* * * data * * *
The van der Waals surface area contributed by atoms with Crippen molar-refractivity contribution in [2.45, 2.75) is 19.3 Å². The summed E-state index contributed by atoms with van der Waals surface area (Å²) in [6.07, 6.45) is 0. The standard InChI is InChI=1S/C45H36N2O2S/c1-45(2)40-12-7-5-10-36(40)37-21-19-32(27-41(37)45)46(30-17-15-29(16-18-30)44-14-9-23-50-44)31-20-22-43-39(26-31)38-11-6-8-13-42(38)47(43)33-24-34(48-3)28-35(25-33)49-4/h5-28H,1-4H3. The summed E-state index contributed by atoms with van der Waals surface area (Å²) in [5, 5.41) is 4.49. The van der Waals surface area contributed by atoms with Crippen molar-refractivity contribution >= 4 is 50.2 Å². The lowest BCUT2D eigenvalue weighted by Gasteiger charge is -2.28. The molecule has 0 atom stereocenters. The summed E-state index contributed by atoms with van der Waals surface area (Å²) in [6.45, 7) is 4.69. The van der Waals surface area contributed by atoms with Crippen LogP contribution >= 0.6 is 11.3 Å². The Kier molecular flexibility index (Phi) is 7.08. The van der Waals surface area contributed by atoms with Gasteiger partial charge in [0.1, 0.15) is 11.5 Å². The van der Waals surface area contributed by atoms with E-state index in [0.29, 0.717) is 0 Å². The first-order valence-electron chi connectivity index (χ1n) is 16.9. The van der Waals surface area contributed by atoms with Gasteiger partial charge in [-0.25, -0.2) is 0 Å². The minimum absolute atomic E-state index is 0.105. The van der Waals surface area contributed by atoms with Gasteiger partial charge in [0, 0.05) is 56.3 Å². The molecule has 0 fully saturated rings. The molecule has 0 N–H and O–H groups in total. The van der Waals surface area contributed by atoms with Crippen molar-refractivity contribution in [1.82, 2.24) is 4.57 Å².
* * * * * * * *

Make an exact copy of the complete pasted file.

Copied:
The van der Waals surface area contributed by atoms with Crippen molar-refractivity contribution in [2.45, 2.75) is 19.3 Å². The summed E-state index contributed by atoms with van der Waals surface area (Å²) in [6.07, 6.45) is 0. The standard InChI is InChI=1S/C45H36N2O2S/c1-45(2)40-12-7-5-10-36(40)37-21-19-32(27-41(37)45)46(30-17-15-29(16-18-30)44-14-9-23-50-44)31-20-22-43-39(26-31)38-11-6-8-13-42(38)47(43)33-24-34(48-3)28-35(25-33)49-4/h5-28H,1-4H3. The summed E-state index contributed by atoms with van der Waals surface area (Å²) in [5, 5.41) is 4.49. The van der Waals surface area contributed by atoms with Crippen molar-refractivity contribution >= 4 is 50.2 Å². The lowest BCUT2D eigenvalue weighted by Gasteiger charge is -2.28. The molecule has 0 atom stereocenters. The summed E-state index contributed by atoms with van der Waals surface area (Å²) in [6.45, 7) is 4.69. The van der Waals surface area contributed by atoms with Crippen LogP contribution >= 0.6 is 11.3 Å². The Kier molecular flexibility index (Phi) is 7.08. The van der Waals surface area contributed by atoms with Gasteiger partial charge in [0.1, 0.15) is 11.5 Å². The van der Waals surface area contributed by atoms with E-state index in [0.29, 0.717) is 0 Å². The first-order valence-electron chi connectivity index (χ1n) is 16.9. The van der Waals surface area contributed by atoms with Gasteiger partial charge in [-0.25, -0.2) is 0 Å². The minimum absolute atomic E-state index is 0.105. The van der Waals surface area contributed by atoms with Gasteiger partial charge in [0, 0.05) is 56.3 Å². The molecule has 0 fully saturated rings. The molecule has 0 N–H and O–H groups in total. The van der Waals surface area contributed by atoms with Crippen molar-refractivity contribution in [1.82, 2.24) is 4.57 Å².